As dredge awaited, river traffic picking back up

This aerial shot shows the shoaling on the Tenn-Tom Waterway just south of the Aberdeen Lock and Dam.
By: 
Steve Rogers
Staff Writer

The weather has cooperated, for the most part, and barge traffic is beginning to return to normal on The Tennessee-Tombigbee Waterway except for through traffic trying to get north or south of Aberdeen.

But the Aberdeen closure still is likely a month or more from being opened, although good weather is improving the outlook.

Crews with Mike Hooks Dredging left the Gulf Shores area Thursday headed north and should arrive in Aberdeen as early as the end of this week to start dredging the closed channel just south of the Aberdeen lock.

Heavy rains and flooding at the end of February created unprecedented shoaling, clogging the river there.

All other areas from Paducah, Ky. to Mobile are now open, although some channels remain narrow. A Corps of Engineers dredging barge is working on several of those along the northern part of the Tenn-Tom where it connects with the Tennessee River.

But it could be worse. Last week, weather forecasters predicted as much as 10 inches of rain at the northern end of the waterway during a 10-day period. Much of that initially was predicted for March 12-15. But the only real rain came Thursday and it was not enough to create new flooding.

“They had been forecasting a lot of rain, but we didn’t get it. That rain Thursday didn’t hurt us at all, it wasn’t that big a deal. If we can get through to May now, we should be in good shape,” said Justin Murphree, the Corps’ operations manager for the Tenn-Tom Waterway from north Mississippi south to Demopolis, Ala.

“The dredge will take about 10 days to get here, but that’s better than the two weeks we originally thought. We’ll need every extra day,” Murphree continued.

Murphree and other Corps engineers are in regular contact with barge operators, especially those who go up and down the waterway through Aberdeen. Full passage can’t come soon enough.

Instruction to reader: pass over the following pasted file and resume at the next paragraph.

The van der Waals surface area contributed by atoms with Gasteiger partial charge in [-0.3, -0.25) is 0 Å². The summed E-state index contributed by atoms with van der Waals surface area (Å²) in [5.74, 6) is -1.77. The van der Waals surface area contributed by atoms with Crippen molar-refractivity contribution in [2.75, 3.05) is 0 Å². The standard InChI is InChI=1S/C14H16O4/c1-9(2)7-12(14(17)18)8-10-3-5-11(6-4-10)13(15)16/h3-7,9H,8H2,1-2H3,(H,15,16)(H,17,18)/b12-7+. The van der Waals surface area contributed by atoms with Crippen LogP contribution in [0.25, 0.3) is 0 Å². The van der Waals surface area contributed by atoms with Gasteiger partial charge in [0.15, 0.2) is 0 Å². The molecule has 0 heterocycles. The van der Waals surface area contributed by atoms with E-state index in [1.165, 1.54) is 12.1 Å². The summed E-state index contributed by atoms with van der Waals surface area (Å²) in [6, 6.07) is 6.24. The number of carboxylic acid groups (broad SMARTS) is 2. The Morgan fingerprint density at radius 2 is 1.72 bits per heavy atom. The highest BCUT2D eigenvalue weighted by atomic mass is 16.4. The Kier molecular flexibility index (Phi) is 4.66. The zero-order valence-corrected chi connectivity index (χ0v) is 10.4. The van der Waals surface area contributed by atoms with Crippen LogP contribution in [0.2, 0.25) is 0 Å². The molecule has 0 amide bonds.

“We’re telling them to try to time their shipments with about when the channel will be cleared. I suspect that as that gets closer, we’ll have a good number of boats lined up to go through,” Murphree said.
After river levels fell late last week, barge traffic began to pick back up and has continued to increase.

“It’s getting back to normal for us with materials coming from Mobile to here. The things we need to ship north are still having to wait. It sure will be nice to get that open again,” said Will Sanders, the manager of the Lowndes County Port Authority. “But most of our regular traffic between here and Mobile is back.”

The financial impact on the Waterway and the ports and businesses that depend on it may never be fully known. And it could last beyond when the channel is fully reopened.

“It’s hurting a lot of people. It’s going to effect us as well. Part of our funding depends on tonnage and if the tonnage is down, then our funding will be down at a time when we will need it most. We hope the powers that be understand and put an asterisk by this year,” Murphree noted.

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